Gibson County, Tennessee
Marty Hinson owns and operates a 4,300-acre grain and fiber row crop (corn, cotton, soybeans, grain sorghum, and wheat) farm with her husband Barry and son Sam Green near Trenton, Tennessee, in Gibson County. Hinson also works full-time as the farm services manager at Cannon Packaging in Humboldt, Tennessee. Like on the farm, Hinson’s work at Cannon involves nutrient management (soil testing and applying soil and foliar applied nutrients) and assisting farmers in West Tennessee to make similar changes.
Hinson has a long list of soil health objectives on her operation: (1) increase cover crops up-taking nutrients deep within the soil profile; (2) increase organic matter content in the soil; (3) loosen the soil for better root growth and easier establishment of crops; and (4) use nutrients more efficiently and effectively through legumes, decomposing covers, and other methods.
Marty worked with NRCS to obtain technical and financial assistance to initiate her cover crop (in 2013) and no-till system (now covers about 90 percent of the farm). She enrolled in both the Environmental Quality Incentive Program (EQIP) and applied for nine enhancements under the Conservation Stewardship Program (CSP), focusing on nutrient management, cover crops, and soil health. She annually “zone tests” her soil samples (and tissue samples) and applies phosphorus (P) and potassium (K) according to the results. She split-applies nitrogen (N) and applies foliar fertilizer, sugar, fulvic acid, and other nutrients, as well. Hinson set a pH goal of 6.3 and applies Calcium-lime (Ca), chicken litter, and Potassium-Magnesium (Mg) Sulfate to balance Ca, Mg, and K.
Currently, the Hinson Farm has 1,823 acres in multiple species cover crops ranging from 5-9 species per field, including cereal rye seeded at 30 lbs, wheat at 40 lbs, rape at 4 lbs, purple top turnips at 1 lb, buckwheat at 10 lbs, crimson clover at 6 lbs, Daikon radishes at 2 lbs, and Austrian winter peas at 7 lbs per acre. Most fields were broadcast using spinner truck using diammonium phosphate (DAP) and potassium as a carrier. Other late seeded fields were flown on by airplane.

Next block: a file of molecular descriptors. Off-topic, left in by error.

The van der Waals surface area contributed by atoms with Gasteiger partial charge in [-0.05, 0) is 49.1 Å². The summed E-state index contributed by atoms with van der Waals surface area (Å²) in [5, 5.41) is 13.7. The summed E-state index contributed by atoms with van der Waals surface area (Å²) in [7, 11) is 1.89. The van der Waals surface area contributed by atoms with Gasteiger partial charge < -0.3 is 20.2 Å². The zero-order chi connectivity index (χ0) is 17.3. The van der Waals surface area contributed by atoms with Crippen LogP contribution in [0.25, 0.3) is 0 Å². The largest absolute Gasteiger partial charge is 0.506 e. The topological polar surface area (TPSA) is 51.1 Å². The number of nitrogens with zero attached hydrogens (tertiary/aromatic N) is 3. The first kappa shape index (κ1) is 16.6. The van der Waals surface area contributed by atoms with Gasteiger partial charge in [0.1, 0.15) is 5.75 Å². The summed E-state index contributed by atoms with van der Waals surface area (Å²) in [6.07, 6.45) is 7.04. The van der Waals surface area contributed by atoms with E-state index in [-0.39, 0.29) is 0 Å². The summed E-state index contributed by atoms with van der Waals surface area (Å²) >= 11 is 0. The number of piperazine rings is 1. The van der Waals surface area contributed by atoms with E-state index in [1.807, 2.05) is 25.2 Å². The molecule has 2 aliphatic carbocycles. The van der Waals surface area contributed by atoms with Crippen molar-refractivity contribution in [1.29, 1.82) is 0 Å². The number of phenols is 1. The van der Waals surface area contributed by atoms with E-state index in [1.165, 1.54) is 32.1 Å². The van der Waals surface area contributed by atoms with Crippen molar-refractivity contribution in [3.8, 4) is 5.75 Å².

After three years of covers with diverse crop rotations and continuous no-till, the farm operation has reduced its broad leaf residual weed control and dry fertilizer on soybeans. Marty says the savings amounts to $57 per acre. The soil is much looser, too, and every shovel full has at least five earthworms (even in January at 46 degrees Fahrenheit). Hinson doesn’t spray fungicides, except for 50 percent of her soybean acres, saving her about $15 per acre. She also reduced nitrogen applications in cotton, which then reduced the amount of salt applied to the soil. Organic matter levels range from 1.4 – 2.3 percent now, but Marty thinks they will increase in the future.
The positive results from using multi-species cover include: (1) a diversity of soil organisms that make the soil less susceptible to diseases, (2) diverse root types – from fibrous grass roots that add carbon to tap roots from legumes and brassicas that break up compacted layers, and (3) legumes fix N and host mycorrrhiza, a fungi that aids plants by reaching and up-taking moisture and phosphorus that may be tightly held by soil miccroaggregates.